Stop media trial of corruption cases – CHRAJ
The Commission on Human Rights and Administrative Justice (CHRAJ), has underlined the need for Ghanaians, particularly politicians to desist from media trial of corruption related cases especially involving high profile political figures.
Mr Tetteh Tuwor, the Acting Central Regional Director of the Commission, stated that such media trials and persecutions though did not have any influence on the decisions of the courts, often created political tension and anxiety.
He was speaking in an interview with the Ghana News Agency in Cape Coast on Monday.
His admonition came on the back of claims by some political big-wigs that the recent alleged corruption suit brought against Dr. Stephen Opuni, former Chief Executive Officer of COCOBOD among others was political witch-hunt.
But he pointed out that, the 1992 Constitution of Ghana guaranteed the rights and freedoms of all citizens, adding that a person charged with a criminal offence shall be given a fair hearing within a reasonable time by a competent court of jurisdiction.
He added that “one of the most basic principles in the Ghana legal system is that a person who is accused of a crime is innocent until proven guilty. This principle is the bedrock of our criminal justice system, and should be remembered by everyone who is involved in a criminal case as well as social commentators”.
In that regard, he advised the media to be circumspect in handling legal, constitutional and court issues on their programmes and endeavour to educate the public to enlighten them on the need to desist from passing sentences on such issues before the courts do so, infringing upon the rights of such people in the process.
Mr Tuwor observed that the menace of corruption and the perception of its widespread prevalence, threatened the values of transparency, equal justice and judicial equity.
He noted that the secrecy that shrouded such ungodly, criminal and unethical conduct made it more difficult to detect, control, punish and prevent its occurrence.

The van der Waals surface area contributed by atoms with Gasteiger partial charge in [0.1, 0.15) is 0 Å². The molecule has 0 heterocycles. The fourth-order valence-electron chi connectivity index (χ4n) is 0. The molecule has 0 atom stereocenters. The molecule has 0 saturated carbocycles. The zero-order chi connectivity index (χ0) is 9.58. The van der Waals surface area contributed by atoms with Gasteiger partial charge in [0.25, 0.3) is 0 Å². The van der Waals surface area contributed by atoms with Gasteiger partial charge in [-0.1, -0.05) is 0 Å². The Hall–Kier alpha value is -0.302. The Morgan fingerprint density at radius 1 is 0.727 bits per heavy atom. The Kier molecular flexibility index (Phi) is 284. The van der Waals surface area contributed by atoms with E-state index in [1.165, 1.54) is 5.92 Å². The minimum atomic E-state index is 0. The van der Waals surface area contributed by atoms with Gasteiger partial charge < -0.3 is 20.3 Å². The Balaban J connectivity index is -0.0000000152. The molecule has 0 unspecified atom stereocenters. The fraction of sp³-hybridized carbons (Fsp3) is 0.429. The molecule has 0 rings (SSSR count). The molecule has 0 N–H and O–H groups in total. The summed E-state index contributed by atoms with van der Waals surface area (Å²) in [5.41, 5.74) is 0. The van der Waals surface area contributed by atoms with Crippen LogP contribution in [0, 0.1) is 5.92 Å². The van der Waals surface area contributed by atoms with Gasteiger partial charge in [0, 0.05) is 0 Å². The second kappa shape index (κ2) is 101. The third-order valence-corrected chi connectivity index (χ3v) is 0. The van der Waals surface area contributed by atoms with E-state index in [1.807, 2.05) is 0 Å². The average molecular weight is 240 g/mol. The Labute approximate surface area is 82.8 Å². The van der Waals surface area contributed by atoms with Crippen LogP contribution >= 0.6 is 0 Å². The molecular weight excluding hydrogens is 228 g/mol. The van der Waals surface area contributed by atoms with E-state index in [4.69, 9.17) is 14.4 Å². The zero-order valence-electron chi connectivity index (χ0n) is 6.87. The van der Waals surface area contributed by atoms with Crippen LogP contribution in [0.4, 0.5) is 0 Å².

Espousing some consequences of corruption, he said the menace remained a setback to the nation’s peace, security and development.
It also affected Government’s ability to provide some basic social infrastructure to enhance teaching and learning in schools because funds that could be used for such development projects have been siphoned by people seeking their personal interest.
He charged Ghanaians to take a sober reflection on the extent of corruption in the country and its effects on the economy and called on the public to report any corrupt official to the CHRAJ, Police or appropriate quarters for redress.
Nonetheless, he indicated that the Commission will continue to engage the citizenry to take action against corruption and make corruption reporting more convenient for citizens so as to increase reporting of such cases.
He pointed out that the Commission was working with a number of groups through the National Anti-corruption Action Plan (NACAP) to champion the course of anti-corruption in the regions and districts across the country.
With NACAP, the Commission sought to promote and protect fundamental human right and freedom which is grouped in two broad areas namely promoting and prevention and protecting and enforcement.
The Acting Central Regional Director of the Commission acknowledged the fact that it was necessary to school the populace on corruption to get them empowered to be able to demand the transparency, accountability, probity and participation at the local level.
The citizenry must also support the efforts to ensure the complete elimination of corruption from institutions charged to halt the practice and stop offering bribes to officials when their mandated services were required.
Citizens must refrain from the common practice of using extra legal methods to influence decisions in their favour, he said.